November 16, 2009 at 7:17 pm #172319Michael BarcelosParticipant
I am currently in a Community Design Senior Studio and focusing on a site design project in Aiken, SC. I came up with the idea to implement trees in mobile planter boxes in a park that can be moved to rearrange the space and change the shading patterns throughout the day. I was wondering if anyone knows of any projects that have used this concept before. The planter boxes would be on a track system, possibly using electromagnetism to move them. Any ideas or advice would be helpful!November 16, 2009 at 8:37 pm #172326Rich BensmanParticipant
Maybe not quite what you are looking for, but a very cool project that incorporates moving trees:November 16, 2009 at 11:19 pm #172325Fabio TorlaiParticipant
That´s a nice concept!!
I thought about it a little and came to a solution I may end using on my own final thesis for school: Use water channels as rails, the trees and shrubs would float on their boxes and be rearrangeable.November 17, 2009 at 2:34 pm #172324david maynesParticipant
here’s a similar idea used for an urban plaza concept. The site and context was all about remediation and brownfield reclamation, with disturbance and succession being powerful themes. The trains served as both dynamic space-makers and metaphor. The appropriate solution when introducing the moving tree idea is to consider the place and cultural context. Good luck!November 17, 2009 at 4:14 pm #172323Michael BarcelosParticipant
Thanks everyone for your insightful ideas. David, this treetrains graphic is very similiar to what I had envisioned for my park. Can you tell me who designed it so that I can cite them in my presentation? I will be sure to post a graphic of my presentation board in a few weeks!November 17, 2009 at 6:01 pm #172322david maynesParticipant
I did! It was a design element within my MLA-thesis…which dealt with ecological remediation systems, thematic planning, and the use of a succession model, both literal and metaphoric, for integrating the science of site decontamination, individual and collective engagement in physical and social processes of remediation, and development of a multi-process phytoremediation system as a formal and cultural layer in land re-manufacturing. Essentially, proposing post-industrial land reclamation as an opportunity for place-making, rather than an annoyance of redevelopment.November 17, 2009 at 11:15 pm #172321Rob HalpernParticipant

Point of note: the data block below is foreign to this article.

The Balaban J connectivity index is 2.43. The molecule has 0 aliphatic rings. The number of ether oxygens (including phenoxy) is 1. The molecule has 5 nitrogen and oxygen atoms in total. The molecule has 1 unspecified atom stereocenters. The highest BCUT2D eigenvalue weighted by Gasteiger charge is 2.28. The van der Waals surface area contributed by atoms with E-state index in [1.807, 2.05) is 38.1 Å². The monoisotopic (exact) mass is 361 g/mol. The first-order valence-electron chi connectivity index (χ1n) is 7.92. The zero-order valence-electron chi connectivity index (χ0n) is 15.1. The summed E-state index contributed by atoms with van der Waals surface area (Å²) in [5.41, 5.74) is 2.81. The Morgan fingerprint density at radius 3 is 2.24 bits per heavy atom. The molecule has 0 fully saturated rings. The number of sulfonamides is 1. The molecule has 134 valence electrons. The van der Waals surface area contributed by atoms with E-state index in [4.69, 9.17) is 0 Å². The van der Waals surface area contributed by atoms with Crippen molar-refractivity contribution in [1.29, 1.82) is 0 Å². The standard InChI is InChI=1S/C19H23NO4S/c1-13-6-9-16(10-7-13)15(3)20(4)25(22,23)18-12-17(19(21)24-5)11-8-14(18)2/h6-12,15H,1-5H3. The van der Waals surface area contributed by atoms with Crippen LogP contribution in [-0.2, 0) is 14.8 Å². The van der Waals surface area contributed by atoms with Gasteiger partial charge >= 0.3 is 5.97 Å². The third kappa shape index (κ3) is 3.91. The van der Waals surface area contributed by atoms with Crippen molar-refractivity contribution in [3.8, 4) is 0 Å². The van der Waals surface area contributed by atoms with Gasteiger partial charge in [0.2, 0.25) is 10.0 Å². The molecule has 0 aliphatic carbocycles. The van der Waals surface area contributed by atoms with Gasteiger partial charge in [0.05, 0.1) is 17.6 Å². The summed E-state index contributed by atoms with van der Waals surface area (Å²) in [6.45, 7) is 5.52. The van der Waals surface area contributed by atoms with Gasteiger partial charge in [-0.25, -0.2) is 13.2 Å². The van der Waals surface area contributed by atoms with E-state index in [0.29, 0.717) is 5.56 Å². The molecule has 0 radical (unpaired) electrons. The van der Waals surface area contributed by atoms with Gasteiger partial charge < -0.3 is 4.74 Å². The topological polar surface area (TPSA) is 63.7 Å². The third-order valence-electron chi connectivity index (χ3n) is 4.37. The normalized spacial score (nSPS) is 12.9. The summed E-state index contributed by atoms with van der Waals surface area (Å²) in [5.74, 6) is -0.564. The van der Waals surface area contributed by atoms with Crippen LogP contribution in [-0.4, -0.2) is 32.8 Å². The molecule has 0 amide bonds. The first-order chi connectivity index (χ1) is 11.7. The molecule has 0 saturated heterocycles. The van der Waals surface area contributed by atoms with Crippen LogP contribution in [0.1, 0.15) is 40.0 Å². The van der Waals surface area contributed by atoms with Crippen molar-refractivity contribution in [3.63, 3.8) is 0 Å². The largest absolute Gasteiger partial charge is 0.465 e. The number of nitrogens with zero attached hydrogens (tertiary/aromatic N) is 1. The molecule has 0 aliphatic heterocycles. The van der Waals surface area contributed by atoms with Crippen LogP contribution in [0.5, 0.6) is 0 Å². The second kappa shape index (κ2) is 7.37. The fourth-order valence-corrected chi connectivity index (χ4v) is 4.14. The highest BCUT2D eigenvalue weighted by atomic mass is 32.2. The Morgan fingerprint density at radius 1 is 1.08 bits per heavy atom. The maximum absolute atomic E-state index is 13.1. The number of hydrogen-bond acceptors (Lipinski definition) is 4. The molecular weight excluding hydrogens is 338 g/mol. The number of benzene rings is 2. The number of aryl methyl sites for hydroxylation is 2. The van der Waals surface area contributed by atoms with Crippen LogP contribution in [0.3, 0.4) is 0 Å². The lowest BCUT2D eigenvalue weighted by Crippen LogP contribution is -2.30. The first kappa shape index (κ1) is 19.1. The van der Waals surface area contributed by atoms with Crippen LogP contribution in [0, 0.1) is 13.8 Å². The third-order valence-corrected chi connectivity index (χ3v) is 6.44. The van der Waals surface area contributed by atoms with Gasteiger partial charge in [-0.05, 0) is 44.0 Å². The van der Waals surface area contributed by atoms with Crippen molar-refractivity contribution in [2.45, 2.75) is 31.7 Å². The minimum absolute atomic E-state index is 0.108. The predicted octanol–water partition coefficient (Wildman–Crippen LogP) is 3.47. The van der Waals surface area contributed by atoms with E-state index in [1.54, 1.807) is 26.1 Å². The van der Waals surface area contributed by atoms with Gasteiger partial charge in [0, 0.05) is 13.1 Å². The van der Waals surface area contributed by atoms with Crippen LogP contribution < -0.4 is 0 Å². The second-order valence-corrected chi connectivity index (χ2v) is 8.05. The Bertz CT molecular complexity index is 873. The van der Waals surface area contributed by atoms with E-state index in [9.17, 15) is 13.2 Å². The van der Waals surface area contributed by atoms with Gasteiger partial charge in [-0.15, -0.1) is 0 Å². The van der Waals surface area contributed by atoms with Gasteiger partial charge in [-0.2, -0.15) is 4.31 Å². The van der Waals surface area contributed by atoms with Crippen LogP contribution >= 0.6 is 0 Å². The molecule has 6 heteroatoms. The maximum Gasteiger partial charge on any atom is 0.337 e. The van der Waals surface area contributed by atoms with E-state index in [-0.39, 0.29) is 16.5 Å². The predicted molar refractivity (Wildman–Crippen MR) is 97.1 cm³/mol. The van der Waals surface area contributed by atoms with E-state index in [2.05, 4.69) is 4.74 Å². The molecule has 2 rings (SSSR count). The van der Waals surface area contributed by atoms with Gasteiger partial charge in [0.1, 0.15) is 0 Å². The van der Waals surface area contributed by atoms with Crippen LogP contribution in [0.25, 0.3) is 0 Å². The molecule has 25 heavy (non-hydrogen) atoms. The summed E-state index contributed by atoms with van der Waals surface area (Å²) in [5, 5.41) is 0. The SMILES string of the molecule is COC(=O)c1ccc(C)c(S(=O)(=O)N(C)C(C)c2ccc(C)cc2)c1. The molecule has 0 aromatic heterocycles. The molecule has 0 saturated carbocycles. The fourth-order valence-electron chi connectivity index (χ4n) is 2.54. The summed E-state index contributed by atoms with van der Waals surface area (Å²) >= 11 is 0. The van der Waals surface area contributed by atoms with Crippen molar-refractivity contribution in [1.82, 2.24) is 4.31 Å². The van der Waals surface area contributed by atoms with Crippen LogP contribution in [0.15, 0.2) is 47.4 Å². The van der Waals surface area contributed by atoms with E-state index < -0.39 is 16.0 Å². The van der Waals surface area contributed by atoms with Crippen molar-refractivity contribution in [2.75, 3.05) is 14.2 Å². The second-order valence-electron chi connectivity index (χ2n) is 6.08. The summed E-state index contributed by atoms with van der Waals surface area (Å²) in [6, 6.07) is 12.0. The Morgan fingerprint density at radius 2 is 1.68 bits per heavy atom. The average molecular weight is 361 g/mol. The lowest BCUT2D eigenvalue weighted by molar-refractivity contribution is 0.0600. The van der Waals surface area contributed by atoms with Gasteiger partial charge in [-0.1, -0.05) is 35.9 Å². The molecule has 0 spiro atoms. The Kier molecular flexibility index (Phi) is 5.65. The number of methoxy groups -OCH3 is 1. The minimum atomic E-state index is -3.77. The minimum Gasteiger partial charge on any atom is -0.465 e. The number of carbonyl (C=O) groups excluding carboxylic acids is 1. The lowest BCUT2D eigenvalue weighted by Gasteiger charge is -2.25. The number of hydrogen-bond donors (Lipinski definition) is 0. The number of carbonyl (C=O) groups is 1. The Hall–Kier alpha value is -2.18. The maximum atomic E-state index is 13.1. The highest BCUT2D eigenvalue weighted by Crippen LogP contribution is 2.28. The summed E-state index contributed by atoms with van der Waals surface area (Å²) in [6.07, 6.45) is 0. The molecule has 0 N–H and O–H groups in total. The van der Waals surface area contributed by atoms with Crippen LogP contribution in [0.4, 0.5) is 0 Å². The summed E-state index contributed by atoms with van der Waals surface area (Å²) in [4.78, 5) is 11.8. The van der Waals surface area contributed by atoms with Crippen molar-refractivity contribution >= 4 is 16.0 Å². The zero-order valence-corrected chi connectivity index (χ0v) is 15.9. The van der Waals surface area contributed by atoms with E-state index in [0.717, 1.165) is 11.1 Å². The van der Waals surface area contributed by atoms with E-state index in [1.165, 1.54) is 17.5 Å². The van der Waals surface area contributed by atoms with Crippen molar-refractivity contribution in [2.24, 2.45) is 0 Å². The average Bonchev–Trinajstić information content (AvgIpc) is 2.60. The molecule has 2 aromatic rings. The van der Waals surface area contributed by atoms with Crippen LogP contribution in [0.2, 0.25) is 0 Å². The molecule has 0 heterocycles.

And then there’s this:November 19, 2009 at 7:16 pm #172320Les BallardParticipant
Love the video. Ents would go ape wouldn’t they?
I would like (or not) to see what would happen to the trees under major electronic acceleration and interview any resident squirrels to determine levels of disorientation. Would they still find their nuts?
More practically, mark north on trees before transplanting to containers then reorient at each location. Also, trees do better in company and with original soil so as to get stratified supportive mycellum. This means filling containers in layers. Where certain lesser species live with more major species the lesser tree gets shelter from the larger specie and fakes its hormones to link in with roots forming or infilling a kind of brain by virtue of these synapses while the soil is damp. So you can mix in, for example, oak and holly or beech and birch. (You can also add bushes and plants to recreate a multi layer woodland canopy and scallop aspects against the wind or ice storms.) As far as I know all pioneer species have the ability to fake major specie hormone as of course do the fungi that also link to root hairs. So you can have a natural mix of trees in a long narrow container provided the larger tree can take the shallowness. Species found in perma frost areas will abide a 3 foot depth of soil but this needs topping up and grit in the bottom is no bad thing. All containers must drain of course and so need (ball?) feet, legs or skids/wheels to make a gap and something suitable inside to stop the holes getting blocked. Waste lumps of foam are good but a deliberate roughcast ball in a round tapered hole might be considered like the balll in the neck of an old soda bottle. All containers have to be made with frost proof walls so a double thickness perhaps with insulation seems necessary. Mobile bowsers can be used to water containers from dawn filling from taps being the daytime activity. Some species might be made to weep or be pollarded early then irregularly to restrict height to a desired level and/or be coppiced as well as being allowed to provide a crop for fun, profit, wildlife, etc. So long containers will support life – like worms – better and move in one direction more easily. A central jockey wheel on a sub frame (providing the gap to allow drainage), like on a caravan, may aid turning by tractor before a straight tow.
You may want to ignore a lot I have put here as few will go for orientation or know about mycellum but, have fun.. .
Luv n Lite
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